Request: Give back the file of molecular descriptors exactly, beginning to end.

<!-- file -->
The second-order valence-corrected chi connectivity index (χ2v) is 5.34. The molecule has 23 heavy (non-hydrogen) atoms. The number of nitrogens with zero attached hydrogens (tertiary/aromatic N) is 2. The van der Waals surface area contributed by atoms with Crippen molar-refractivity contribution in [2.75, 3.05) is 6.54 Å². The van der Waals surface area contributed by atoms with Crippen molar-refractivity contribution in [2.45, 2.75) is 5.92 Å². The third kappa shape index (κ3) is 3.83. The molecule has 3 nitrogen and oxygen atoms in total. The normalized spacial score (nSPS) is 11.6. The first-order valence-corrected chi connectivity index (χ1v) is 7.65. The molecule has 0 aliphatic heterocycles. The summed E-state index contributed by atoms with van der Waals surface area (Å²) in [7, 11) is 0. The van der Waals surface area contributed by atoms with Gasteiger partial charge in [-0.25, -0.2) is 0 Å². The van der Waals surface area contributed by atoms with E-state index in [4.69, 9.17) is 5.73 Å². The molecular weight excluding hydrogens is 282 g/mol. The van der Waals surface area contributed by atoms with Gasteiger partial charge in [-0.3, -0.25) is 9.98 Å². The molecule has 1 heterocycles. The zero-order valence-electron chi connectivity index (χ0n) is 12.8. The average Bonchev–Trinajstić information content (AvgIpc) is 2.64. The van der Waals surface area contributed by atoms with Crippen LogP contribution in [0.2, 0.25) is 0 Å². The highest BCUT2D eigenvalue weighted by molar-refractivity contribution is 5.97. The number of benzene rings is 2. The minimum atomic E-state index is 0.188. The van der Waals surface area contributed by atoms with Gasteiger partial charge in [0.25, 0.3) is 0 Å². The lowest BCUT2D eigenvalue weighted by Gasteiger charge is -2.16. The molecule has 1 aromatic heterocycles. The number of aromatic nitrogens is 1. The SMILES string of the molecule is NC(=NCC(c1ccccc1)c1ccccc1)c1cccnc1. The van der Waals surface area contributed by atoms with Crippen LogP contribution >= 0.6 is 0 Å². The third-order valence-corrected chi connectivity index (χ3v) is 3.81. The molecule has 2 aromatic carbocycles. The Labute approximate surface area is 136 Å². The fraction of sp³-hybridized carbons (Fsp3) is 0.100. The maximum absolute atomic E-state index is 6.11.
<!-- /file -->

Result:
The second-order valence-corrected chi connectivity index (χ2v) is 5.34. The molecule has 23 heavy (non-hydrogen) atoms. The number of nitrogens with zero attached hydrogens (tertiary/aromatic N) is 2. The van der Waals surface area contributed by atoms with Crippen molar-refractivity contribution in [2.75, 3.05) is 6.54 Å². The van der Waals surface area contributed by atoms with Crippen molar-refractivity contribution in [2.45, 2.75) is 5.92 Å². The third kappa shape index (κ3) is 3.83. The molecule has 3 nitrogen and oxygen atoms in total. The normalized spacial score (nSPS) is 11.6. The first-order valence-corrected chi connectivity index (χ1v) is 7.65. The molecule has 0 aliphatic heterocycles. The summed E-state index contributed by atoms with van der Waals surface area (Å²) in [7, 11) is 0. The van der Waals surface area contributed by atoms with Gasteiger partial charge in [-0.25, -0.2) is 0 Å². The van der Waals surface area contributed by atoms with E-state index in [4.69, 9.17) is 5.73 Å². The molecular weight excluding hydrogens is 282 g/mol. The van der Waals surface area contributed by atoms with Gasteiger partial charge in [-0.3, -0.25) is 9.98 Å². The molecule has 1 heterocycles. The zero-order valence-electron chi connectivity index (χ0n) is 12.8. The average Bonchev–Trinajstić information content (AvgIpc) is 2.64. The van der Waals surface area contributed by atoms with Crippen LogP contribution in [0.2, 0.25) is 0 Å². The highest BCUT2D eigenvalue weighted by molar-refractivity contribution is 5.97. The number of benzene rings is 2. The minimum atomic E-state index is 0.188. The van der Waals surface area contributed by atoms with Gasteiger partial charge in [0.25, 0.3) is 0 Å². The lowest BCUT2D eigenvalue weighted by Gasteiger charge is -2.16. The molecule has 1 aromatic heterocycles. The number of aromatic nitrogens is 1. The SMILES string of the molecule is NC(=NCC(c1ccccc1)c1ccccc1)c1cccnc1. The van der Waals surface area contributed by atoms with Crippen LogP contribution >= 0.6 is 0 Å². The third-order valence-corrected chi connectivity index (χ3v) is 3.81. The molecule has 2 aromatic carbocycles. The Labute approximate surface area is 136 Å². The fraction of sp³-hybridized carbons (Fsp3) is 0.100. The maximum absolute atomic E-state index is 6.11.